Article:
The results? The report states:
“[we] did not find any evidence of system configurations and/or system/service log files that independently, or collectively, could lead to identifying a specific person and/or the person’s activity when using the PureVPN service.”
Now that’s what we call progress.
Does it leak?
PureVPN had been found to leak IPv4, IPv6, and DNS requests even with all the necessary security settings enabled.
This is probably the worst that can happen to you, no-logs policy or not. This means that your IP address, your browsing history as well as your location can be traced right back to you. With that said, the basic tests we ran showed no leaks of any kind, so it’s unclear whether the leaks are no longer an issue or triggered by unorthodox circumstances.
What else can be as catastrophic as leaks while using PureVPN to protect your privacy? A faulty kill switch. Unfortunately, as we have found, your traffic will not always be blocked the moment your VPN connection drops.
This faulty kill switch may reveal your IP address, your ISP (Internet Service Provider) as well as your location. The problem is that if you stay online, you will be automatically connected to the internet via your ISP, which means total disclosure. Then again, a faulty kill switch is better than no kill switch.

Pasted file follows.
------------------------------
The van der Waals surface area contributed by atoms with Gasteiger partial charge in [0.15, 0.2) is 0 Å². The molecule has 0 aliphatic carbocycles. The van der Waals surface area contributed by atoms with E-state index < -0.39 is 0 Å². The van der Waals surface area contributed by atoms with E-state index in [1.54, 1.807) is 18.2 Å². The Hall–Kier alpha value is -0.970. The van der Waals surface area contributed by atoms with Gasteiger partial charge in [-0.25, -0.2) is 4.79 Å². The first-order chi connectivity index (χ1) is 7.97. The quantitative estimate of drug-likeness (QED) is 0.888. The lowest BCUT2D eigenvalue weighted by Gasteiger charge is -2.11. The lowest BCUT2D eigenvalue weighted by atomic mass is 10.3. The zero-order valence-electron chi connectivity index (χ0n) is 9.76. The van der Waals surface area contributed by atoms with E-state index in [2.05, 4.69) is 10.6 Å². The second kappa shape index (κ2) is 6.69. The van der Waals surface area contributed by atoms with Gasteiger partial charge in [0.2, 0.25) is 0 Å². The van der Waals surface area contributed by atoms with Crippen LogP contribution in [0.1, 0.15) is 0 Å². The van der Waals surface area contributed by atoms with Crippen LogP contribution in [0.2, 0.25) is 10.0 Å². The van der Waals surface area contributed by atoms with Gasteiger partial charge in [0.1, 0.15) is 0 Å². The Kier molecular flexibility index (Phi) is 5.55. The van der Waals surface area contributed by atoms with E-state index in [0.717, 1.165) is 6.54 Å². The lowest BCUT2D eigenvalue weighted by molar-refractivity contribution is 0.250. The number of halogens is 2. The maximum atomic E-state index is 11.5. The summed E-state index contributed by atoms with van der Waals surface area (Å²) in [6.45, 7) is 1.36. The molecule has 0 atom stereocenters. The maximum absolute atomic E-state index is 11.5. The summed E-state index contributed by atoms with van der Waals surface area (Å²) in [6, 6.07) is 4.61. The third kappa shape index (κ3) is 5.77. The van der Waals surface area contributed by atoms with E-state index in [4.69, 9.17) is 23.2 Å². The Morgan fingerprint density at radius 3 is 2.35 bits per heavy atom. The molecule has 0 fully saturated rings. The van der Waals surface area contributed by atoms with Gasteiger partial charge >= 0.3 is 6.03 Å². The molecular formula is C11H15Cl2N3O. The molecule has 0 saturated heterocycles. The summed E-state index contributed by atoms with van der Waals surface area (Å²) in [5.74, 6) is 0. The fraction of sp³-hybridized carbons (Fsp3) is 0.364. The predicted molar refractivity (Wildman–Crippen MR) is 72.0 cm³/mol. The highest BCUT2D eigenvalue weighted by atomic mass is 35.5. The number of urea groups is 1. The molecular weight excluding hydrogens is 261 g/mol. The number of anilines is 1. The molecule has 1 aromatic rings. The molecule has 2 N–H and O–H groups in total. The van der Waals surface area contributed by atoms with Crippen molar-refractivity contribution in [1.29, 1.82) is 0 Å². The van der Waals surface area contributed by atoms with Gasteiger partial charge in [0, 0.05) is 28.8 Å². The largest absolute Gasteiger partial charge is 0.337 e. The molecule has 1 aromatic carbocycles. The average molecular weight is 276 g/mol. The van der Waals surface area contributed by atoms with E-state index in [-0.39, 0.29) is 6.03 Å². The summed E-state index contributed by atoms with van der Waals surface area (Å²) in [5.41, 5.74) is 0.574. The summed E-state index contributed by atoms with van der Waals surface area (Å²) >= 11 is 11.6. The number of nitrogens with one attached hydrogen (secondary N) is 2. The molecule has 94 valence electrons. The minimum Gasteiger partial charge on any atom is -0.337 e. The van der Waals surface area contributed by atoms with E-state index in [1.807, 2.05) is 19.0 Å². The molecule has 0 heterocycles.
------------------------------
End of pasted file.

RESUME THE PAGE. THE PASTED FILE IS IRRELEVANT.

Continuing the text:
Speed and performance
Our PureVPN tests reveal good speeds that are comparable or even better than those offered by market leaders.
PureVPN boasts a server network of 2000+ servers with 300,000+ IP addresses in 180+ locations across 140+ countries (virtual and real locations), which is quite an impressive number.
While not in the ballpark of NordVPN or TorGuard, it’s still a very respectable server fleet. Which might be the reason for the very good speeds we’ve experienced during our tests.
Read more about PureVPN server list
Speed test results
Our base connection speed was around 300 Mbps download/upload at the moment of testing. Here are the speeds after we connected to PureVPN servers:
- Download: 91 Mbps (30% of baseline)
- Upload: 49 Mbps (16% of baseline)
- Download: 104 Mbps (34% of baseline)
- Upload: 10 Mbps (3% of baseline)
- Download: 87 Mbps (29% of baseline)
- Upload: 4 Mbps (1% of baseline)
As you can see, the speeds are great and the drop-off percentages are reasonable.
While we’ve certainly seen worse-performing VPN services, PureVPN hasn’t convinced us that they’re the fastest on the market. On a more positive note, when connecting to most servers on the list, the client connects quickly, the speeds are decent, and the connections seem reliable.
Ease of use and multi-platform support
The PureVPN download page promotes a wide variety compatible platforms:
- Android TV & Amazon Firestick
- Raspberry Pi
- Xbox One & PlayStation
- Browser add-ons for Chrome and Firefox
The installation of the client is quite straightforward: nothing fancy, nothing unusual.
Before we go into the PureVPN interface, we just need to tell you that this is probably the least professional-looking VPN application we’ve seen. If this app was a person, you wouldn’t give it the time of day.